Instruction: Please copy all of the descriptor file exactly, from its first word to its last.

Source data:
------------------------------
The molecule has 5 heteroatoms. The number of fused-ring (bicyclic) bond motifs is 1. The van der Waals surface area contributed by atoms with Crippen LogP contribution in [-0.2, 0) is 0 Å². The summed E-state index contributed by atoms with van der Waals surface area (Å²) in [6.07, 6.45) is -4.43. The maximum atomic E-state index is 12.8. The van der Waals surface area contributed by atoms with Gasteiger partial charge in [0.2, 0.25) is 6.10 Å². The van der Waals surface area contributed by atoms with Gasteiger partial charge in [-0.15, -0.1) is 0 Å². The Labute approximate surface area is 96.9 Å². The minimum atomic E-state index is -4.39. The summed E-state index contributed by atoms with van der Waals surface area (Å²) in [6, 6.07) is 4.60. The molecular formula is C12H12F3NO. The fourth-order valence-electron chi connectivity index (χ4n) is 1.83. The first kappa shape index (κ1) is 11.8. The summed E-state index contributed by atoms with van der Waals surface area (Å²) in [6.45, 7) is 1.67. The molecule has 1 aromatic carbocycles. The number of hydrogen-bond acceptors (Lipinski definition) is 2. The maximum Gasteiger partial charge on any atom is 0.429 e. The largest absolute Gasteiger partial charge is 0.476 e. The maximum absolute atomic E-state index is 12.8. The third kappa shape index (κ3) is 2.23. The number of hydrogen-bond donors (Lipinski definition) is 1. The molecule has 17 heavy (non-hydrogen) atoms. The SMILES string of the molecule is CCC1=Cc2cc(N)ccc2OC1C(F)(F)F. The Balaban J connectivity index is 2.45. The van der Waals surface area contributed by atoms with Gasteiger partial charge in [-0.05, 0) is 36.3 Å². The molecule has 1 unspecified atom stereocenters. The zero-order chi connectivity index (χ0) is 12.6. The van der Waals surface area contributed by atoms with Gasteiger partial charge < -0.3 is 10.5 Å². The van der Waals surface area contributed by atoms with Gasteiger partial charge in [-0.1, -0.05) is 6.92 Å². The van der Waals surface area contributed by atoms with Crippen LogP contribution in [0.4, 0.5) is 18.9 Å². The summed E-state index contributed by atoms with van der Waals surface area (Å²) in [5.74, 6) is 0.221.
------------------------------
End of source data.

The molecule has 5 heteroatoms. The number of fused-ring (bicyclic) bond motifs is 1. The van der Waals surface area contributed by atoms with Crippen LogP contribution in [-0.2, 0) is 0 Å². The summed E-state index contributed by atoms with van der Waals surface area (Å²) in [6.07, 6.45) is -4.43. The maximum atomic E-state index is 12.8. The van der Waals surface area contributed by atoms with Gasteiger partial charge in [0.2, 0.25) is 6.10 Å². The van der Waals surface area contributed by atoms with Gasteiger partial charge in [-0.15, -0.1) is 0 Å². The Labute approximate surface area is 96.9 Å². The minimum atomic E-state index is -4.39. The summed E-state index contributed by atoms with van der Waals surface area (Å²) in [6, 6.07) is 4.60. The molecular formula is C12H12F3NO. The fourth-order valence-electron chi connectivity index (χ4n) is 1.83. The first kappa shape index (κ1) is 11.8. The summed E-state index contributed by atoms with van der Waals surface area (Å²) in [6.45, 7) is 1.67. The molecule has 1 aromatic carbocycles. The number of hydrogen-bond acceptors (Lipinski definition) is 2. The maximum Gasteiger partial charge on any atom is 0.429 e. The largest absolute Gasteiger partial charge is 0.476 e. The maximum absolute atomic E-state index is 12.8. The third kappa shape index (κ3) is 2.23. The number of hydrogen-bond donors (Lipinski definition) is 1. The molecule has 17 heavy (non-hydrogen) atoms. The SMILES string of the molecule is CCC1=Cc2cc(N)ccc2OC1C(F)(F)F. The Balaban J connectivity index is 2.45. The van der Waals surface area contributed by atoms with Gasteiger partial charge in [-0.05, 0) is 36.3 Å². The molecule has 1 unspecified atom stereocenters. The zero-order chi connectivity index (χ0) is 12.6. The van der Waals surface area contributed by atoms with Gasteiger partial charge < -0.3 is 10.5 Å². The van der Waals surface area contributed by atoms with Gasteiger partial charge in [-0.1, -0.05) is 6.92 Å². The van der Waals surface area contributed by atoms with Crippen LogP contribution in [0.4, 0.5) is 18.9 Å². The summed E-state index contributed by atoms with van der Waals surface area (Å²) in [5.74, 6) is 0.221.